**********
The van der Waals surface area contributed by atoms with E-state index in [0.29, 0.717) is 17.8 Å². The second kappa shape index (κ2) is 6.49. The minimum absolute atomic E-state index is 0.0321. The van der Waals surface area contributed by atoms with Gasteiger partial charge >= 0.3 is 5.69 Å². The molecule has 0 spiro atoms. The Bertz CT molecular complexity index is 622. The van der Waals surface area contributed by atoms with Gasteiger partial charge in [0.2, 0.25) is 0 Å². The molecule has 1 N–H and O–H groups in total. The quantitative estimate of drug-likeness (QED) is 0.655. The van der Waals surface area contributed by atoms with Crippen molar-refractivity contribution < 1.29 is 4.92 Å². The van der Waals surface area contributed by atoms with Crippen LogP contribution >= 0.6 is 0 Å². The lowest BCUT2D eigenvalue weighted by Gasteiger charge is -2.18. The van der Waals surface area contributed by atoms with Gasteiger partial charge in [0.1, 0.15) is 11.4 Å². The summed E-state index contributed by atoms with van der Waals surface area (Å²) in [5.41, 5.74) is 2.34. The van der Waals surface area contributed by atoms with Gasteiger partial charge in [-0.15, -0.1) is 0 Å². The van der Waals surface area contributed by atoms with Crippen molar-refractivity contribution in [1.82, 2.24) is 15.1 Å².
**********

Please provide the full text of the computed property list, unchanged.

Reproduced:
The van der Waals surface area contributed by atoms with E-state index in [0.29, 0.717) is 17.8 Å². The second kappa shape index (κ2) is 6.49. The minimum absolute atomic E-state index is 0.0321. The van der Waals surface area contributed by atoms with Gasteiger partial charge >= 0.3 is 5.69 Å². The molecule has 0 spiro atoms. The Bertz CT molecular complexity index is 622. The van der Waals surface area contributed by atoms with Gasteiger partial charge in [0.2, 0.25) is 0 Å². The molecule has 1 N–H and O–H groups in total. The quantitative estimate of drug-likeness (QED) is 0.655. The van der Waals surface area contributed by atoms with Crippen molar-refractivity contribution < 1.29 is 4.92 Å². The van der Waals surface area contributed by atoms with Crippen LogP contribution >= 0.6 is 0 Å². The lowest BCUT2D eigenvalue weighted by Gasteiger charge is -2.18. The van der Waals surface area contributed by atoms with Gasteiger partial charge in [0.1, 0.15) is 11.4 Å². The summed E-state index contributed by atoms with van der Waals surface area (Å²) in [5.41, 5.74) is 2.34. The van der Waals surface area contributed by atoms with Gasteiger partial charge in [-0.15, -0.1) is 0 Å². The van der Waals surface area contributed by atoms with Crippen molar-refractivity contribution in [1.82, 2.24) is 15.1 Å².